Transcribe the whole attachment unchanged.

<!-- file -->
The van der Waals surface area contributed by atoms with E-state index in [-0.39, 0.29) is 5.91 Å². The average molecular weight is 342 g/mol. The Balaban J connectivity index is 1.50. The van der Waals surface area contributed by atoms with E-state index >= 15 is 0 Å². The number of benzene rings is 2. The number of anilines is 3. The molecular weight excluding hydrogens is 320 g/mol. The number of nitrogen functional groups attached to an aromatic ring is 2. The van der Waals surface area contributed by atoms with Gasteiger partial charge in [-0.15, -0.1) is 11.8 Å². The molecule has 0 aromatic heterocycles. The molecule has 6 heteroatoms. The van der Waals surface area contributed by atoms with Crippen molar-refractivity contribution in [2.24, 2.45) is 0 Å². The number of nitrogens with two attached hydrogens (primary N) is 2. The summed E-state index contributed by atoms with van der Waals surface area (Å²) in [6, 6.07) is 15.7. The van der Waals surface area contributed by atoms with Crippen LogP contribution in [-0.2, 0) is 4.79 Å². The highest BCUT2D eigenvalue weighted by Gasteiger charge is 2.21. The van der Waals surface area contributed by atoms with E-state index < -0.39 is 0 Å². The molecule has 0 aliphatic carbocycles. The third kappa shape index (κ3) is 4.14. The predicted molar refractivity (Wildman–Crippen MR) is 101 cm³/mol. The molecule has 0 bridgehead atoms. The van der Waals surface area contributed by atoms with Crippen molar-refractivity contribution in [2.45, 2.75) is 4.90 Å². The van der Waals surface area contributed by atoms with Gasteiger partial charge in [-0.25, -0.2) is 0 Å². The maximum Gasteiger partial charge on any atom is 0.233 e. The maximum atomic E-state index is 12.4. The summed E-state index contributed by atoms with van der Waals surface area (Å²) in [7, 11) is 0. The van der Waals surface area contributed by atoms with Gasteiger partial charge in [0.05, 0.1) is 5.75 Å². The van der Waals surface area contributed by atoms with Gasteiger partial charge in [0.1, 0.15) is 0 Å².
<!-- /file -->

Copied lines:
The van der Waals surface area contributed by atoms with E-state index in [-0.39, 0.29) is 5.91 Å². The average molecular weight is 342 g/mol. The Balaban J connectivity index is 1.50. The van der Waals surface area contributed by atoms with E-state index >= 15 is 0 Å². The number of benzene rings is 2. The number of anilines is 3. The molecular weight excluding hydrogens is 320 g/mol. The number of nitrogen functional groups attached to an aromatic ring is 2. The van der Waals surface area contributed by atoms with Gasteiger partial charge in [-0.15, -0.1) is 11.8 Å². The molecule has 0 aromatic heterocycles. The molecule has 6 heteroatoms. The van der Waals surface area contributed by atoms with Crippen molar-refractivity contribution in [2.24, 2.45) is 0 Å². The number of nitrogens with two attached hydrogens (primary N) is 2. The summed E-state index contributed by atoms with van der Waals surface area (Å²) in [6, 6.07) is 15.7. The van der Waals surface area contributed by atoms with Crippen LogP contribution in [-0.2, 0) is 4.79 Å². The highest BCUT2D eigenvalue weighted by Gasteiger charge is 2.21. The van der Waals surface area contributed by atoms with E-state index < -0.39 is 0 Å². The molecule has 0 aliphatic carbocycles. The third kappa shape index (κ3) is 4.14. The predicted molar refractivity (Wildman–Crippen MR) is 101 cm³/mol. The molecule has 0 bridgehead atoms. The van der Waals surface area contributed by atoms with Crippen molar-refractivity contribution in [2.45, 2.75) is 4.90 Å². The van der Waals surface area contributed by atoms with Gasteiger partial charge in [-0.25, -0.2) is 0 Å². The maximum Gasteiger partial charge on any atom is 0.233 e. The maximum atomic E-state index is 12.4. The summed E-state index contributed by atoms with van der Waals surface area (Å²) in [7, 11) is 0. The van der Waals surface area contributed by atoms with Gasteiger partial charge in [0.05, 0.1) is 5.75 Å². The van der Waals surface area contributed by atoms with Gasteiger partial charge in [0.1, 0.15) is 0 Å².